Looking at the history of the contribution of Asian doctors is also important because it gives us insight into the darker side of medicine, the role of racism within the profession. Much of the research in this area has been about describing what happens and has focused on a description of the discrimination that many overseas doctors face. There is surprisingly little written about the causes of racism and the historical antecedents that led to the development of racism within the profession.

EMPIRE AND BRITAIN IN INDIA

Understanding how and why so many doctors from the Indian subcontinent work in the NHS cannot be separated from the relationship that Britain had with India.

Britain's relationship with India is complex. It spans over 400 years and, as in many other aspects of Indian life, the development of the medical profession in India was intimately influenced and controlled by Britain.

An important analysis and description of early colonial rule and the influence of western medical practice is provided by Gorman5 and Jeffery.6 Both authors described the early development of the Indian Medical Service (IMS).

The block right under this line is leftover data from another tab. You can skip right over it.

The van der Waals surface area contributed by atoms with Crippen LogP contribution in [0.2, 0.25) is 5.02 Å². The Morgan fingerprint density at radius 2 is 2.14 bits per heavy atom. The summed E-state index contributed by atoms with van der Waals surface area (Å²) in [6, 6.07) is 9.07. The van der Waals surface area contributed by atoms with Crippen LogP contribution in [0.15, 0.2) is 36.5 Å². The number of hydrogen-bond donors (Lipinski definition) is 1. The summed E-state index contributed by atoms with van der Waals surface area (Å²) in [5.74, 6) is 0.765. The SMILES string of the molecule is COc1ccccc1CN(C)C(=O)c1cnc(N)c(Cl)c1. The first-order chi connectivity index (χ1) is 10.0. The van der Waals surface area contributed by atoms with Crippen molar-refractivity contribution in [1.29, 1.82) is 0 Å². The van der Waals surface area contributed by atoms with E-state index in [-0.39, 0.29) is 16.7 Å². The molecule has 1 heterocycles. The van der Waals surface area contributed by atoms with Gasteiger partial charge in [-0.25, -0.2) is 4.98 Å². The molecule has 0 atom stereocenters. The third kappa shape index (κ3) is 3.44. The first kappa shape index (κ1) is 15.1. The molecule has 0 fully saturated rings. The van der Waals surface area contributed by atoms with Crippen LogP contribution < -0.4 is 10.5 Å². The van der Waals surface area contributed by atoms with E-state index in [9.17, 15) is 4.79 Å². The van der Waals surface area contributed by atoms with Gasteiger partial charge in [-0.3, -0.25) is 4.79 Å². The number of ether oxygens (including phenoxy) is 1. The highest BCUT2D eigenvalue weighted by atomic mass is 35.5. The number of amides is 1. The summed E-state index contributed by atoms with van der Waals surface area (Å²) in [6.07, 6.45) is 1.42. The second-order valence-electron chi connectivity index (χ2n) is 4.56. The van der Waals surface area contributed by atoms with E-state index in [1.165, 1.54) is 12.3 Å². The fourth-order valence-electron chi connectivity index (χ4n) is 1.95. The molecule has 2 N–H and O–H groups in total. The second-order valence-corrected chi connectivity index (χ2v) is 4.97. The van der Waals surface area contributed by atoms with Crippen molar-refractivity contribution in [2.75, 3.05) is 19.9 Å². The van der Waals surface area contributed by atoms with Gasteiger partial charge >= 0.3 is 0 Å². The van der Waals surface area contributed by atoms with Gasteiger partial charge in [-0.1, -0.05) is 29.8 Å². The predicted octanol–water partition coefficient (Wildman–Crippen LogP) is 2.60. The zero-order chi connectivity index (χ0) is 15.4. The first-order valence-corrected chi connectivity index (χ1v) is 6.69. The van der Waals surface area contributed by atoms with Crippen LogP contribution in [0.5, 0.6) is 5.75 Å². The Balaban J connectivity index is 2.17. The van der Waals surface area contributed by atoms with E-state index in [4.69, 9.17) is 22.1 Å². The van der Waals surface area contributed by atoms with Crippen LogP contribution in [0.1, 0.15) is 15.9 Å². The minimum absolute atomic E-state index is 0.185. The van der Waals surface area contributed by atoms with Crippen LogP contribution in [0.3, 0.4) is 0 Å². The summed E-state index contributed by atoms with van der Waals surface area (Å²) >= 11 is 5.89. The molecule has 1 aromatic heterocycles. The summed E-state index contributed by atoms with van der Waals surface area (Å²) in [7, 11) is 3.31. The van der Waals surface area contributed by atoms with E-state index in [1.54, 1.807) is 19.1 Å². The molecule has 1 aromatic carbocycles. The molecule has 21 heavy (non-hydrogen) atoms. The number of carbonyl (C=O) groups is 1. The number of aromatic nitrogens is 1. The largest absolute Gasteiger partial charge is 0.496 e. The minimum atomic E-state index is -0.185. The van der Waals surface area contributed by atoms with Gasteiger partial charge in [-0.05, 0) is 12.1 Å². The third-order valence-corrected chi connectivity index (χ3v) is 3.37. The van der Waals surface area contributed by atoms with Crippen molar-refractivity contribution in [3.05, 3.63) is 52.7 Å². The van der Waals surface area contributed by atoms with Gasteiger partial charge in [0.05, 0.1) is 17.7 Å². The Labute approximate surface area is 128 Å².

Initially only open to Europeans, Indians were allowed to enter the IMS in 1855, although the requisite was that they still had to sit exams based in London and had to be registered with the GMC. At the time there were many schools training Indian doctors, but only as licentiates.

The future of medical education in India was always highly contested and exemplified by the Orientalist–Anglicist controversy that raged in the early part of the 19th century.5 The Orientalists maintained that indigenous culture should remain intact with European concepts being gradually assimilated. Anglicists argued that the heritage of India was not worthy of consideration and that its culture should be replaced by western culture transmitted by the English language.